• Stoneware/Redware
Lot 16


Estimate: $2,000 - $3,000
Sold for
Sold Price includes BP

Bid Increments

Price Bid Increment
$0 $10
$200 $25
$500 $50
$1,000 $100
$3,000 $250
$5,000 $500
$10,000 $1,000
$30,000 $2,500
$50,000 $5,000
$100,000 $10,000

IMPORTANT STAMPED "H. SMITH & CO.", ALEXANDRIA, VIRGINIA DECORATED STONEWARE CHURN, salt-glazed, "3" gallon capacity mark, cylindrical form with galleried rim, a single-incised shoulder ring, and applied tab handles. Brushed cobalt "Alexandria Motif" flower to front, additional cobalt to handle terminals. Incised "D" in curved script to underside. Possibly David Jarbour, made for Hugh Smith (1769-1856), Wilkes Street pottery, Alexandria, VA. 1822-1825. 16 5/8" H, 6 3/8" D rim.
Published: Wilder - Alexandria, Virginia Pottery, 1792-1876, p. 115, fig. HS030.
Literature: For further information on Jarbour see the Journal of Early Southern Decorative Arts, 2021-2022, vols. 42-43, "...my friend David Jarboe...": The Unfinished Portrait of an Alexandria Potter, by Angelika R. Kuettner. Hunter (ed.) - Ceramics in America 2012, "'Stoneware of excellent quality, Alexandria manufacture' Part I: The Pottery of John Swann," by Barbara H. Magid, pp. 133-134, 138-139. Wilder - Alexandria, Virginia Pottery: 1792-1876, p. 36-37; stamp p. 319, fig. Mk IV. Myers - The Potters' Art: Salt-Glazed Stoneware of Nineteenth-Century Alexandria, p. 23.
Catalogue Note: While the jar is stamped "H. SMITH & Co.", Hugh Smith was never a potter by trade. He hired numerous skilled potters and decorators to work for his shop on Wilkes Street including African Americans and those of European descent. The letter "D" incised to the underside of this jar is thought to identify the artisan who created the piece, a free African American named David Jarbour. Angelika Kuettner, in her article, "'...my friend David Jarboe...': The Unfinished Portrait of an Alexandria Potter", provided new insight into Jarbour and the stoneware vessels he is thought to have created through the analysis of the only known piece signed by him, which is housed in the MESDA collection. Kuettner compared the vessel having the full signature with those featuring similar decorations and inscribed with the letter "D". She concluded that the same individual created each. The inscribed "D" on the current piece closely matches the style of "D" incised on vessels (figs. 17 and 18) published in her article.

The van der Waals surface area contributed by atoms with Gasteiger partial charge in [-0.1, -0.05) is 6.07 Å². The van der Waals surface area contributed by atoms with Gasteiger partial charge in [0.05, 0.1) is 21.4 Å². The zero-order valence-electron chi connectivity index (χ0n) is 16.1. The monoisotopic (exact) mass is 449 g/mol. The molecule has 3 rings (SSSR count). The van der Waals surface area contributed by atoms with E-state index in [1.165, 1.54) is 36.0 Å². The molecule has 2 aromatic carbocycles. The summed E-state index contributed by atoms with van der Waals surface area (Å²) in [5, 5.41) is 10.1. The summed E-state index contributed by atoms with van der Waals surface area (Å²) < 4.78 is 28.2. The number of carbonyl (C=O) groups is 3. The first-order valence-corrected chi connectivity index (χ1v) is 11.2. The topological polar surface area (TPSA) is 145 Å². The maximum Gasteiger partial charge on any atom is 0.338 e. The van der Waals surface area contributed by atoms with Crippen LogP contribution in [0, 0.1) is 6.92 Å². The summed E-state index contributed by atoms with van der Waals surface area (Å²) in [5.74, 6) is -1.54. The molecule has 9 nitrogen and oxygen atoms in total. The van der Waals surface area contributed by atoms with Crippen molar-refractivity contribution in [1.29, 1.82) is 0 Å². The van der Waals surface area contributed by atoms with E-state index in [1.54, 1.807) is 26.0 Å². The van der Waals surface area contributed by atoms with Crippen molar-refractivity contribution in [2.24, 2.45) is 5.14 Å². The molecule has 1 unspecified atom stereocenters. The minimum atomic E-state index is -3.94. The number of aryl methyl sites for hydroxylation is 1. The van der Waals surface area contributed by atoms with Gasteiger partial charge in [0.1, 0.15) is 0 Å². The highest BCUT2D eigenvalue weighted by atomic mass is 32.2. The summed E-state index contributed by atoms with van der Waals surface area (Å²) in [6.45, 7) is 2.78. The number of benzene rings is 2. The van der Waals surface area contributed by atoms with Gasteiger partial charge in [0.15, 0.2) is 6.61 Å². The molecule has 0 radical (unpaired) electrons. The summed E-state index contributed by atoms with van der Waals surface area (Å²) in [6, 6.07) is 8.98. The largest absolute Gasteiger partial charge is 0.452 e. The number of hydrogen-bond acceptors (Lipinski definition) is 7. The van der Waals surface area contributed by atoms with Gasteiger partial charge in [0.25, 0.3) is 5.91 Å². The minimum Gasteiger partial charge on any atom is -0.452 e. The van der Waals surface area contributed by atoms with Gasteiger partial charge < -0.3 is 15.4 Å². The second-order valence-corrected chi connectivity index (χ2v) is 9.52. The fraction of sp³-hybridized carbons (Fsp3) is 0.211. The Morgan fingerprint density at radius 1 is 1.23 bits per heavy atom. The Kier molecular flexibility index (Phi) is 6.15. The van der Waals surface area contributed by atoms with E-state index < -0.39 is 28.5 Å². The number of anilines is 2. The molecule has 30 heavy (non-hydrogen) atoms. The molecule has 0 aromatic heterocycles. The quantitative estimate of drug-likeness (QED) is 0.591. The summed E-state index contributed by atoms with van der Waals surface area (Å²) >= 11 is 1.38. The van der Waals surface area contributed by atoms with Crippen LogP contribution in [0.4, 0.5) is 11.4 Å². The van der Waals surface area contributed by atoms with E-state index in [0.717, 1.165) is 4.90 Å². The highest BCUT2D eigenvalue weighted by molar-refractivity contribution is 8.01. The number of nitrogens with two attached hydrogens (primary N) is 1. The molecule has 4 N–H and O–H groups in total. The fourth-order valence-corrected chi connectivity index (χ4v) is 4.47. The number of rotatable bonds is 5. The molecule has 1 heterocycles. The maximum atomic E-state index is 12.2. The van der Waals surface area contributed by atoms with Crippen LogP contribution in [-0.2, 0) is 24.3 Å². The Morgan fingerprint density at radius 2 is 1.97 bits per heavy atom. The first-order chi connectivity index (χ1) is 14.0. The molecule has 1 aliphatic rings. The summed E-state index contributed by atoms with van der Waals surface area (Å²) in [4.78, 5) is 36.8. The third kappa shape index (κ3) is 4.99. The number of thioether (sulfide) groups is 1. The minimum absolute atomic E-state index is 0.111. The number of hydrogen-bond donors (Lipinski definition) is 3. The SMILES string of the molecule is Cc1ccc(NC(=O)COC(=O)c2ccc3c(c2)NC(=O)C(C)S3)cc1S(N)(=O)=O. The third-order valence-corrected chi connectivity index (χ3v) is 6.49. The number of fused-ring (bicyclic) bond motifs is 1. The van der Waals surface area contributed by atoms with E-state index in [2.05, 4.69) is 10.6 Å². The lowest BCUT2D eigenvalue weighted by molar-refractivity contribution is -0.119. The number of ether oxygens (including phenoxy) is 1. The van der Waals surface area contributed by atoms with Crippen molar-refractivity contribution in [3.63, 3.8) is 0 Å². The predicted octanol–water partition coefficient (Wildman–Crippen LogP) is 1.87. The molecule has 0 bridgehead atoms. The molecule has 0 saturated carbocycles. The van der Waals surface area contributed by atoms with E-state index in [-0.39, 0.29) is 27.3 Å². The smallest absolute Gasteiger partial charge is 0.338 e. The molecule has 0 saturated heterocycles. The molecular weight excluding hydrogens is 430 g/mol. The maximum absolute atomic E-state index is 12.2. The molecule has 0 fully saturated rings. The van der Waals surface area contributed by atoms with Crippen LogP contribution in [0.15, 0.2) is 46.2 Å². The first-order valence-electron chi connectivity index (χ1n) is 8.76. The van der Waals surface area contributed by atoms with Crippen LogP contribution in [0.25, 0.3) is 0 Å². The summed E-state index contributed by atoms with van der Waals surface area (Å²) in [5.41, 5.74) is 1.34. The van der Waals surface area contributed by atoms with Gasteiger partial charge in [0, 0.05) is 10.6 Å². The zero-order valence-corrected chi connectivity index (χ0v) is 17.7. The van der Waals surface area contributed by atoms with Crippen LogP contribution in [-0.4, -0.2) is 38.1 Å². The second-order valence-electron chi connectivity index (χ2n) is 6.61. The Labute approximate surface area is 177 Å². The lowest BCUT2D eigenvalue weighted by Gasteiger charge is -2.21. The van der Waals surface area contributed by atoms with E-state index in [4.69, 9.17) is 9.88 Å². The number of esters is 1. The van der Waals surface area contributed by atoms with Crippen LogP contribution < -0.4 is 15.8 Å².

Hugh Smith was born in Knutsford, England in 1769. Immigrating to America in 1795, he founded a successful china mercantile business in Alexandria that would include his nephew Thomas Smith and eventually his eldest son Hugh Charles. Smith built numerous relationships with a variety of businesses in the city including John Swann's Wilkes Street pottery. By 1817, the American economy began to wane and Swann's pottery began to struggle financially and by 1821, the Wilkes Street pottery was mortgaged to Smith for the sum of $500. In 1825, Hugh Smith became the sole owner of the business after Swann was jailed in debtors prison. The pottery flourished under Smith's management. By 1830, he relinquished managerial responsibilities at the pottery to his son Hugh Charles. Three years afterward, Hugh Charles left the pottery, returning full time to the family mercantile business. At this time, the senior Smith officially leased the Wilkes Street pottery to potter and employee B.C. Milburn and by 1841, had sold the business to Milburn. Hugh Smith died in 1856, at the age of 88.


Very good condition, having a handle with minor chip to one terminal, a faint rim hairline, and a crack to back (not affecting resonance) extending from base to shoulder with applied epoxy/glue.

Collection of the late Al and Billy Steidel, Alexandria, VA.
James (Jimmy) Kappler, Towson, MD.